Baseload, Geothermal, Storage

Geothermal balances California’s renewable portfolio

By V. John White & Nick Goodman

California’s rapid renewable energy expansion has led to a boom in large-scale solar and wind projects and a huge expansion of rooftop solar. As costs have fallen, solar energy has become much less expensive, and utility-scale solar and wind are now less expensive than new gas plants, and far less expensive than existing coal. 

Geothermal energy has historically been a large part of California’s renewable energy portfolio, but its role in California’s renewable power supply has steadily declined. California utilities have contracted for virtually no new geothermal as part of their push to comply with the California 50 percent renewable portfolio standard.

The reasons most often cited for why geothermal has been left behind are that it costs more than solar or wind and utilities’ principal goal in building their renewable portfolios is to minimize their cost of complying with the state renewable standard.

California’s RPS program has been widely hailed as a success and yet the resulting renewable portfolio is unbalanced. That’s partly because of the program’s focus on minimizing cost. Even though solar has the lowest levelized cost of energy, because of how much solar we already have on the system, with more being added every year, the incremental value of additional solar is less than at lower penetration levels. In addition, in the Spring and other times of year, the abundance of solar leads to negative pricing on the grid, and the curtailment of thousands of megawatts of solar and other renewables, resulting in lost revenue for renewable projects and higher costs for consumers. 

In addition to helping provide much needed balance to California’s renewable portfolio, geothermal can provide valuable grid reliability benefits, which mistakenly, are not considered by the Public Utilities Commission when implementing the renewable portfolio standard. Because geothermal plants use traditional spinning generators and produce power around the clock, they can reduce reliance on natural gas for reliability. A vivid example is found in the most recent Transmission Plan adopted by the California Independent System Operator (CAISO), which showed that abundance of solar and lack of geothermal generation (or any type of energy storage) in the Imperial Valley to the East of San Diego results in continued reliance on natural gas plants to provide reliability when the sun goes down, resulting in higher costs and increased emissions.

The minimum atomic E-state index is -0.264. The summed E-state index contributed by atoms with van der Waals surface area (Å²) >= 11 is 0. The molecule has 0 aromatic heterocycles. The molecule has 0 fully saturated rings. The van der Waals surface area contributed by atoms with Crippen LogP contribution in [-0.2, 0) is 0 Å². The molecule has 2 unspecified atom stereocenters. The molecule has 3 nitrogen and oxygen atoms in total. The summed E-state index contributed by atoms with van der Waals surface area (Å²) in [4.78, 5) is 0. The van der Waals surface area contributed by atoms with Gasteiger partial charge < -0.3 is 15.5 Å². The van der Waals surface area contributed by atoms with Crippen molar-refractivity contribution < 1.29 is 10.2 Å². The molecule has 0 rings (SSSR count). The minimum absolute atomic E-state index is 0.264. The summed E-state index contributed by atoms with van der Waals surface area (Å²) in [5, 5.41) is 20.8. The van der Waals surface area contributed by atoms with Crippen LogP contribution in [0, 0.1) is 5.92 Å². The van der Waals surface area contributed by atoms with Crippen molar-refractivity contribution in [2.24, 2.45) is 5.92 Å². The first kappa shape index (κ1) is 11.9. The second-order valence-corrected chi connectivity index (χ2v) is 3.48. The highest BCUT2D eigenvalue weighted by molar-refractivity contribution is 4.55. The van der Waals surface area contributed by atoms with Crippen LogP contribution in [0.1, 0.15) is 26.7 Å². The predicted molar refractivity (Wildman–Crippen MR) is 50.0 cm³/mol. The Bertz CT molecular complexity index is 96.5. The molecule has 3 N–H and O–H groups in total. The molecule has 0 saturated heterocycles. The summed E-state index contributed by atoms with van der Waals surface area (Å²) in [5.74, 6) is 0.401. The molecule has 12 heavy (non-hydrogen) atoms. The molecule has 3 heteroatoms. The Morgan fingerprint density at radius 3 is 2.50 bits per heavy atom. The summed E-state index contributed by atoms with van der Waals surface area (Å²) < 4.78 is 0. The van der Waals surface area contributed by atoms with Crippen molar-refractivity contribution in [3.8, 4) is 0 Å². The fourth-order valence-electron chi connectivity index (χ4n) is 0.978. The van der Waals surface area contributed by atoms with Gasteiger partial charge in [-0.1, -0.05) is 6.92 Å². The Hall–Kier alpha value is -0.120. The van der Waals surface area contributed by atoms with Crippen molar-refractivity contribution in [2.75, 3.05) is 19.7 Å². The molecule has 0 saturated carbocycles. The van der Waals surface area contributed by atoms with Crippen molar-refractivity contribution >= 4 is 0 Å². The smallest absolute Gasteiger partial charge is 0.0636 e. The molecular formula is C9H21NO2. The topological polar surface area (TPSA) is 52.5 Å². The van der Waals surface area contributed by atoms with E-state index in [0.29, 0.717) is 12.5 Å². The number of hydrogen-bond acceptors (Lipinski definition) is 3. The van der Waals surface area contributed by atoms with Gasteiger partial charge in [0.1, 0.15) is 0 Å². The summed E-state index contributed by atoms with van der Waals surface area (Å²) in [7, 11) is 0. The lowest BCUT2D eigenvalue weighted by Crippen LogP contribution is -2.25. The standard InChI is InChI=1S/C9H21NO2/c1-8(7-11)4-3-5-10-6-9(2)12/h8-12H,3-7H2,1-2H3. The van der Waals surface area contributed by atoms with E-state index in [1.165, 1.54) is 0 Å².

The continuing failure to value the economic and environmental benefits of geothermal in Imperial County is interfering with efforts to prevent the collapse of the Salton Sea.   Geothermal development in Imperial County has been identified as a crucial economic and environmental component of restoring the sea and helping the struggling community. Geothermal provides significant construction and operating jobs, property taxes to the county and lease revenues to Imperial Irrigation District IID. Geothermal development on the Salton Sea’s south shore also will help cover up the exposed playa as the Sea recedes.

In a 2016 study CEERT carried out for the Walton Foundation, we found that by generating 10 terawatt hours of clean energy with geothermal plants instead of large-scale solar, Californians would save nearly $600 million per year by 2030. The savings result from reducing the amount of excess generation by solar in the middle of the day and curbing the need for natural gas plants to provide grid balancing and flexibility. A similar analysis also showed the cost savings and reliability benefits from New Mexico wind. 

As California looks toward 60% renewables by 2030 and 100% zero carbon by 2040, it is increasingly important that regulators, utilities and community choice aggregators pay close attention to how green energy resources fit together, and how they can help run the grid without fossil fuels. 

California’s efforts to move to a zero-carbon future will also be watched carefully by other western states establishing clean energy goals of their own. Nevada and Washington have both passed legislation targeting 100% carbon-free electricity in the future, becoming the fourth and fifth states to pass such bills. They will join New Mexico and Hawaii in setting 100% clean electricity targets over the next 30 years. Hawaii is still the only state to commit to getting 100% of its future electricity from renewable energy projects, surpassing the lower threshold of just carbon-free. All these states are blessed with geothermal resources that can play a vital role in ensuring grid stability and efficiency.

California’s size and complex utility regulatory environment will undoubtedly present challenges in transitioning to a grid run by renewables, but given the State’s abundant resources, and decades long experience integrating renewable energy, it has the opportunity to lead the way for other states. California will be successful if it embraces a diverse portfolio of renewable sources, including always-available sources such as geothermal.

Geographic and technological diversity matter, and the effect of resource choices on overall costs, including providing flexibility and reliability, must become a central part of our planning and procurement practices. 

V. John White is executive director of the Center for Energy Efficiency & Renewable Technologies, ceert.org. Nick Goodman is the Chairman and CEO of Cyrq Energy, Inc.